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Marking Up Taglish

10:24 am PHT

One unique problem with having a weblog when you’re bilingual is that it’s a bit hard to mark up your multi-language text semantically correctly.

A not-so-recent discussion that came up in the webdev blogging circles is what the correct element should be used when marking up foreign text (and other un-emphasized italics). Some say that <i> with the correct lang attribute is the most appropriate element to use since by convention, foreign text is displayed in an italicized font. Others contend that <i> should not be used since it is a presentational element: one should use span (some even advocate em) with the correct lang attribute.

In my weblog, I mark up foreign text using the <i> element; I was convinced by the rather passionate arguments put forth by the <i> camp. The default language of my blog is English (en-US) while the most common secondary language is Tagalog (tl). Doing The Right Thing™ with respect to correct markup of foreign text should then be easy since I’ve decided on my convention, right?

Not exactly. There are a couple of minor issues that arise when one is bilingual—especially when you use a mixed language like Taglish (Tagalog with English). First, it’s somewhat difficult to know which parts of the text should be marked or not. A Taglish sentence like the following contains an excellent fusion of English and Tagalog grammar and vocabulary. It provides an illustrative example for our purposes.

Nagpunta ako sa shopping center kanina to meet up with my classmates at para i-print ang report namin.

The sentence is a perfectly acceptable piece of non-standard Taglish (as if there were a standard one). Translated, the sentence means, “I went to the shopping center a while ago to meet up with my classmates and to print our report.” It contains three phrases: the first and last in Tagalog, and the middle in English. Furthermore, the two Tagalog phrases have embedded English words, and the last phrase contains an English verb that’s been converted to Tagalog (i-print).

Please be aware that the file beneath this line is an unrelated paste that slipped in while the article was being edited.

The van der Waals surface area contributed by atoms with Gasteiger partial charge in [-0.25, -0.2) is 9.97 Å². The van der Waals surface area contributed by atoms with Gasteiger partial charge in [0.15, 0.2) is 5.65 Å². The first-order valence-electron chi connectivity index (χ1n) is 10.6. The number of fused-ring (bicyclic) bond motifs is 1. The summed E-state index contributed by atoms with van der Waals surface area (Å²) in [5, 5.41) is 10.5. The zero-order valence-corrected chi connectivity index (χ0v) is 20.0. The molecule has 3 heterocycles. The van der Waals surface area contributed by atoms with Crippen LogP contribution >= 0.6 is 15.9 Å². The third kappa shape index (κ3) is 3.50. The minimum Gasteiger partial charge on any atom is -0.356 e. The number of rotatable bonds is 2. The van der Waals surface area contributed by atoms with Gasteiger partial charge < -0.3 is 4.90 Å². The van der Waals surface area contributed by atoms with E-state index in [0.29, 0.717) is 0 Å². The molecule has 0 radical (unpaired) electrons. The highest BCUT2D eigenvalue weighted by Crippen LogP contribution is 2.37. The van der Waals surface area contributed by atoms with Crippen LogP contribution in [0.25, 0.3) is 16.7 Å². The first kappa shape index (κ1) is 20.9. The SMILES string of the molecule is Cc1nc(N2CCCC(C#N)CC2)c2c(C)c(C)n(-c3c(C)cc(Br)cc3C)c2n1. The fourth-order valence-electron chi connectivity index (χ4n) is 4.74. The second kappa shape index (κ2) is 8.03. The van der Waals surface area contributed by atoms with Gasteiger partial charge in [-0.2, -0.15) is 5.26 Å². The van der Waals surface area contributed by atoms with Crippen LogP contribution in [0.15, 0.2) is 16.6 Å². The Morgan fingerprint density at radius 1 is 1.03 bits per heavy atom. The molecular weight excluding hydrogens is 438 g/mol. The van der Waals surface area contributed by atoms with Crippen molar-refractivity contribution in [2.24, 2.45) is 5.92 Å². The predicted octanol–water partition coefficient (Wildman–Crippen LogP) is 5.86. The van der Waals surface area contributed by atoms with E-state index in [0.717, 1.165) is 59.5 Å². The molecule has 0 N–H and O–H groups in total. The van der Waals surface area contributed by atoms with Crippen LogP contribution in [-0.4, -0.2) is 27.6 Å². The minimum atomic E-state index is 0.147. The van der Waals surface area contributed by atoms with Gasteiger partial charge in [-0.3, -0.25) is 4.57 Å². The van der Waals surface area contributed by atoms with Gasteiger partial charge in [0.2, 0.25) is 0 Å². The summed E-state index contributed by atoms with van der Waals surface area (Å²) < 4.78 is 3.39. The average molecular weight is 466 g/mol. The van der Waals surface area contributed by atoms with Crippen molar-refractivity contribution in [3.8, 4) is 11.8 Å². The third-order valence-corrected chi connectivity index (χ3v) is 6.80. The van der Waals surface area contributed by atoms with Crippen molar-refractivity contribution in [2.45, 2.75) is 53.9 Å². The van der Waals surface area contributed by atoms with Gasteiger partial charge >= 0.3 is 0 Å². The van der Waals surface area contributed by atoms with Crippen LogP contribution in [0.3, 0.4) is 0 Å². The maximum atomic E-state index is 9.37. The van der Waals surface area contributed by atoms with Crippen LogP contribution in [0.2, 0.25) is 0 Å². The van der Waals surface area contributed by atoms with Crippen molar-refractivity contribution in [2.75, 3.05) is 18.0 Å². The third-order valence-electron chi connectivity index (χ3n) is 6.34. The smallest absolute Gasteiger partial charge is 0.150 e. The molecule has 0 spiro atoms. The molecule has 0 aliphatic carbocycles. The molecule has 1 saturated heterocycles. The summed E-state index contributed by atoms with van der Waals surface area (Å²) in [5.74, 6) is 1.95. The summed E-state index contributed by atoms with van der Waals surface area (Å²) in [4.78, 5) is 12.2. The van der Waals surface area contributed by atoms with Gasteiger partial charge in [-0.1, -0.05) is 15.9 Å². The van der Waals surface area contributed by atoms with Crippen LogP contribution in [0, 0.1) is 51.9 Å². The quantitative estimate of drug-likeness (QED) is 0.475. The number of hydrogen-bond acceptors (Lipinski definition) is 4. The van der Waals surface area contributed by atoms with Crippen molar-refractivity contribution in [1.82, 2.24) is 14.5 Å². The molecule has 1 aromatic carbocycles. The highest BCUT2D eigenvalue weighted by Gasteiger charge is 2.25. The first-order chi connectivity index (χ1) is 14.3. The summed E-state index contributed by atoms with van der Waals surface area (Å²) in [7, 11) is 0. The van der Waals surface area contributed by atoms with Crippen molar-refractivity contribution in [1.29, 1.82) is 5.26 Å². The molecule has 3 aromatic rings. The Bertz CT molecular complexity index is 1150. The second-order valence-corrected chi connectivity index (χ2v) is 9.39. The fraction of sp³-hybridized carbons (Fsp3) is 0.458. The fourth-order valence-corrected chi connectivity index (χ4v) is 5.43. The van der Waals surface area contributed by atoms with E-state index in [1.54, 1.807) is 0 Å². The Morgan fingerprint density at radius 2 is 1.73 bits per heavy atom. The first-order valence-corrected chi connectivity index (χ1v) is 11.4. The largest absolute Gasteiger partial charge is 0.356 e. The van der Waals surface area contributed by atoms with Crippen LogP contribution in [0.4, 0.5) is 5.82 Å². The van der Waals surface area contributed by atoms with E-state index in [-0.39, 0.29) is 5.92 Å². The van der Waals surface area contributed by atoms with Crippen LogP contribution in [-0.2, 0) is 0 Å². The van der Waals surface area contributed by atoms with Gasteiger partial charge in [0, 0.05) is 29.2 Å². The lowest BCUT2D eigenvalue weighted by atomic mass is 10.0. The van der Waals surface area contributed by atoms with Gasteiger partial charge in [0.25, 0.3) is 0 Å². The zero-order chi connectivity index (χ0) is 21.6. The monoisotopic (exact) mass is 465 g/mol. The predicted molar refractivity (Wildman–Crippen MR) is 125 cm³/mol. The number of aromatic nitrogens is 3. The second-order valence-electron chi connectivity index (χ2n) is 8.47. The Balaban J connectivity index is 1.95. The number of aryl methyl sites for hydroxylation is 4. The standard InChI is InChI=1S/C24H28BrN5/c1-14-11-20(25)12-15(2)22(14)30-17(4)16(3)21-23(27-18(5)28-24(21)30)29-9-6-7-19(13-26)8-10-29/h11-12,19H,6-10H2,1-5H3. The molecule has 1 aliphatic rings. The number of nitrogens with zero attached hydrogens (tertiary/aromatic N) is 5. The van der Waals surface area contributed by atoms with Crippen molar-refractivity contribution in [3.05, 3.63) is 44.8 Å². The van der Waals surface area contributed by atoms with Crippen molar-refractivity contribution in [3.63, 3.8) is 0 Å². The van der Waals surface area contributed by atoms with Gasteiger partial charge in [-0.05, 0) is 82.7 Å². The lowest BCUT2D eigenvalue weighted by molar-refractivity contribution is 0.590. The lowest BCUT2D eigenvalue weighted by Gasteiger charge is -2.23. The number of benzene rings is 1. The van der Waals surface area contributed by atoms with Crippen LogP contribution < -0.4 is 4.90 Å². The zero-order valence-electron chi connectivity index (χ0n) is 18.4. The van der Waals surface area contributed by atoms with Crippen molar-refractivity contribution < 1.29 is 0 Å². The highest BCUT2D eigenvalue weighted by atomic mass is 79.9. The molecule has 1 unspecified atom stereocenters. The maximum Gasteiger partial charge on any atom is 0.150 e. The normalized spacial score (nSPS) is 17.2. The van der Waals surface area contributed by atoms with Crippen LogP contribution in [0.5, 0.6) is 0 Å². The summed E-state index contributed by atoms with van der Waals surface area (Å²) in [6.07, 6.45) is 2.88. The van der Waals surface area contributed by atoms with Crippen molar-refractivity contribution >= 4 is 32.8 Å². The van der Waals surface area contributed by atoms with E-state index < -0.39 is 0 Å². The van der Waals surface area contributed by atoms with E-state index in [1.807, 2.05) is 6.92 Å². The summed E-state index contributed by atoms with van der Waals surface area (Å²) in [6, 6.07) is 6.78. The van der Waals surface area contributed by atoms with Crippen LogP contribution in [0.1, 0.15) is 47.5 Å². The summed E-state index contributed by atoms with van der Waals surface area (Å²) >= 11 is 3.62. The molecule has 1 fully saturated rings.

I’ve marked up that sentence according to what I consider is the correct way. The two Tagalog phrases are marked as Tagalog, excepting the two borrowed English words, while the English-now-Tagalog verb is left as Tagalog. It’s actually debatable whether I’ve marked up that verb correctly. Some nitpickers would suggest “i-print” instead of “i-print” marking up only the prefix as Tagalog. A few others would, in addition, suggest spelling the embedded English words using Tagalog orthography and marking it as Tagalog (e.g., “siyoping senter”), but it looks ridiculous.

The second issue concerns the ease of marking up the text when you’re writing a blog entry. If I were using an unsophisticated blogging software that requires me to enter valid XHTML, I’d have to type in the following nightmare:

<i lang="tl">Nagpunta ako sa</i> shopping center <i lang="tl">kanina</i> to meet up with my classmates, <i lang="tl">at para i-print ang</i> report <i lang="tl">namin.</i>

Text markup systems like Textile and Markdown make this somewhat simpler:

__[tl]Nagpunta ako sa__ shopping center __[tl]kanina__ to meet up with my classmates, __[tl]at para i-print ang__ report __[tl]namin.__

However, all the language codes add an uncomfortable amount of friction when typing entries. It would be wonderful if these text markup systems had the feature for defining my own additional markup so that I could, for instance, say that three underscores (___) should mean italics with the lang attribute set to “tl”. Textile, I think, supports this through the use of filters.

But fortunately, I’ve decided back when I started my weblog that I’ll develop my own CMS and text markup system. Supporting then my personal idiosyncrasies is a matter of changing the underlying software. I’ve now modified my blogging software to pre-filter three underscores and convert them to the markup that signifies italicized text with the “tl” attribute. In the future, it’s possible that I may extend my markup system software to incorporate this pre-filtering seamlessly.

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